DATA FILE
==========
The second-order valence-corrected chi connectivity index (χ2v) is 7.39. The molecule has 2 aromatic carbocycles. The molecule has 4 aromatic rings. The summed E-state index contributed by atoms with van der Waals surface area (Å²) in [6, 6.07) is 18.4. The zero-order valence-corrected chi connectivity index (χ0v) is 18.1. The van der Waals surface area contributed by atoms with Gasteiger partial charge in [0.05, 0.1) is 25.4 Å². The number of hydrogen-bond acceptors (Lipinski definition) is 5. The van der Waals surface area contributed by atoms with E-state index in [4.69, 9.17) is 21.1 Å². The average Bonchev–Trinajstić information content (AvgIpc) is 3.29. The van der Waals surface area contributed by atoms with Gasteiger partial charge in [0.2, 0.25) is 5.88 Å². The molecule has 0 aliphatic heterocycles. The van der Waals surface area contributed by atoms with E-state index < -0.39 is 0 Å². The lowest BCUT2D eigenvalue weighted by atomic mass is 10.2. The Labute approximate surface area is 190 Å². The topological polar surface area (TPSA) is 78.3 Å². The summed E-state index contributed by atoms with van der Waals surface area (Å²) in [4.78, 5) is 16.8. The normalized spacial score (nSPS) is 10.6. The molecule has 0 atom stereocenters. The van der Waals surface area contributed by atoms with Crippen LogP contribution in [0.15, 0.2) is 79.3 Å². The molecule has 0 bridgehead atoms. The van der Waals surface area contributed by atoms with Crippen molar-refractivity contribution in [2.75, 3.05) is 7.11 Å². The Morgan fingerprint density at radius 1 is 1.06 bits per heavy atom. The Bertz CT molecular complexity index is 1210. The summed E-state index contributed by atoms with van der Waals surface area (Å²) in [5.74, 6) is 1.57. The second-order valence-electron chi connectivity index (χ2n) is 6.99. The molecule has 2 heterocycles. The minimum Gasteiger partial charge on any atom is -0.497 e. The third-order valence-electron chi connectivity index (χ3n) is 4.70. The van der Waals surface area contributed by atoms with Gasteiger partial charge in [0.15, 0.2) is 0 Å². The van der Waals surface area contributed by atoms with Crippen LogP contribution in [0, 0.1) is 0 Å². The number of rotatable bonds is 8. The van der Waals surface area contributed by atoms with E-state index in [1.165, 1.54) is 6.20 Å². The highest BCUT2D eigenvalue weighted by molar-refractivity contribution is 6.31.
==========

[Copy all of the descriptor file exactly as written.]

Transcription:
The second-order valence-corrected chi connectivity index (χ2v) is 7.39. The molecule has 2 aromatic carbocycles. The molecule has 4 aromatic rings. The summed E-state index contributed by atoms with van der Waals surface area (Å²) in [6, 6.07) is 18.4. The zero-order valence-corrected chi connectivity index (χ0v) is 18.1. The van der Waals surface area contributed by atoms with Gasteiger partial charge in [0.05, 0.1) is 25.4 Å². The number of hydrogen-bond acceptors (Lipinski definition) is 5. The van der Waals surface area contributed by atoms with E-state index in [4.69, 9.17) is 21.1 Å². The average Bonchev–Trinajstić information content (AvgIpc) is 3.29. The van der Waals surface area contributed by atoms with Gasteiger partial charge in [0.2, 0.25) is 5.88 Å². The molecule has 0 aliphatic heterocycles. The van der Waals surface area contributed by atoms with E-state index < -0.39 is 0 Å². The lowest BCUT2D eigenvalue weighted by atomic mass is 10.2. The Labute approximate surface area is 190 Å². The topological polar surface area (TPSA) is 78.3 Å². The summed E-state index contributed by atoms with van der Waals surface area (Å²) in [4.78, 5) is 16.8. The normalized spacial score (nSPS) is 10.6. The molecule has 0 atom stereocenters. The van der Waals surface area contributed by atoms with Crippen LogP contribution in [0.15, 0.2) is 79.3 Å². The molecule has 0 bridgehead atoms. The van der Waals surface area contributed by atoms with Crippen molar-refractivity contribution in [2.75, 3.05) is 7.11 Å². The Morgan fingerprint density at radius 1 is 1.06 bits per heavy atom. The Bertz CT molecular complexity index is 1210. The summed E-state index contributed by atoms with van der Waals surface area (Å²) in [5.74, 6) is 1.57. The second-order valence-electron chi connectivity index (χ2n) is 6.99. The molecule has 2 heterocycles. The minimum Gasteiger partial charge on any atom is -0.497 e. The third-order valence-electron chi connectivity index (χ3n) is 4.70. The van der Waals surface area contributed by atoms with Gasteiger partial charge in [0.15, 0.2) is 0 Å². The van der Waals surface area contributed by atoms with Crippen LogP contribution in [0, 0.1) is 0 Å². The number of rotatable bonds is 8. The van der Waals surface area contributed by atoms with E-state index in [1.165, 1.54) is 6.20 Å². The highest BCUT2D eigenvalue weighted by molar-refractivity contribution is 6.31.